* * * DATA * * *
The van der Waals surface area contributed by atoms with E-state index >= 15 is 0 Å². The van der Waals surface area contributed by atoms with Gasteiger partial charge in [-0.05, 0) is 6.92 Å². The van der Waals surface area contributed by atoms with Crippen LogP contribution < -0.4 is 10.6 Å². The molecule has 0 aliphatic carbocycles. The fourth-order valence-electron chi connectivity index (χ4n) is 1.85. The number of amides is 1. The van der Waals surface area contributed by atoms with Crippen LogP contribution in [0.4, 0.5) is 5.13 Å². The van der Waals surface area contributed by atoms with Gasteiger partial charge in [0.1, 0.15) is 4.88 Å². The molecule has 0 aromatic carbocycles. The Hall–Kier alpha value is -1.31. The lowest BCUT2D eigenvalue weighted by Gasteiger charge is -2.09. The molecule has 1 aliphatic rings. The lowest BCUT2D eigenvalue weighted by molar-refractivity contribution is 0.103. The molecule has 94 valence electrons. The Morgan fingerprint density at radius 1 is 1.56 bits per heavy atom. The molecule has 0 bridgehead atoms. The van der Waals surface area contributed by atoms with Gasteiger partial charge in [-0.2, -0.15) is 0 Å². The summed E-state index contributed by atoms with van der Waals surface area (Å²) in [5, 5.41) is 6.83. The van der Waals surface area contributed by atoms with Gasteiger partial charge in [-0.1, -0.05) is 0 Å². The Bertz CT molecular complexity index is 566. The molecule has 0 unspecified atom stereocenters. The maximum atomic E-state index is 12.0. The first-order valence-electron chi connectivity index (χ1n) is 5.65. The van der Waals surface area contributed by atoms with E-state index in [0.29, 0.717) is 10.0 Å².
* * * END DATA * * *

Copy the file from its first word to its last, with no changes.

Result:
The van der Waals surface area contributed by atoms with E-state index >= 15 is 0 Å². The van der Waals surface area contributed by atoms with Gasteiger partial charge in [-0.05, 0) is 6.92 Å². The van der Waals surface area contributed by atoms with Crippen LogP contribution < -0.4 is 10.6 Å². The molecule has 0 aliphatic carbocycles. The fourth-order valence-electron chi connectivity index (χ4n) is 1.85. The number of amides is 1. The van der Waals surface area contributed by atoms with Crippen LogP contribution in [0.4, 0.5) is 5.13 Å². The van der Waals surface area contributed by atoms with Gasteiger partial charge in [0.1, 0.15) is 4.88 Å². The molecule has 0 aromatic carbocycles. The Hall–Kier alpha value is -1.31. The lowest BCUT2D eigenvalue weighted by Gasteiger charge is -2.09. The molecule has 1 aliphatic rings. The lowest BCUT2D eigenvalue weighted by molar-refractivity contribution is 0.103. The molecule has 94 valence electrons. The Morgan fingerprint density at radius 1 is 1.56 bits per heavy atom. The molecule has 0 bridgehead atoms. The van der Waals surface area contributed by atoms with Gasteiger partial charge in [-0.2, -0.15) is 0 Å². The summed E-state index contributed by atoms with van der Waals surface area (Å²) in [5, 5.41) is 6.83. The van der Waals surface area contributed by atoms with Gasteiger partial charge in [-0.1, -0.05) is 0 Å². The Bertz CT molecular complexity index is 566. The molecule has 0 unspecified atom stereocenters. The maximum atomic E-state index is 12.0. The first-order valence-electron chi connectivity index (χ1n) is 5.65. The van der Waals surface area contributed by atoms with E-state index in [0.29, 0.717) is 10.0 Å².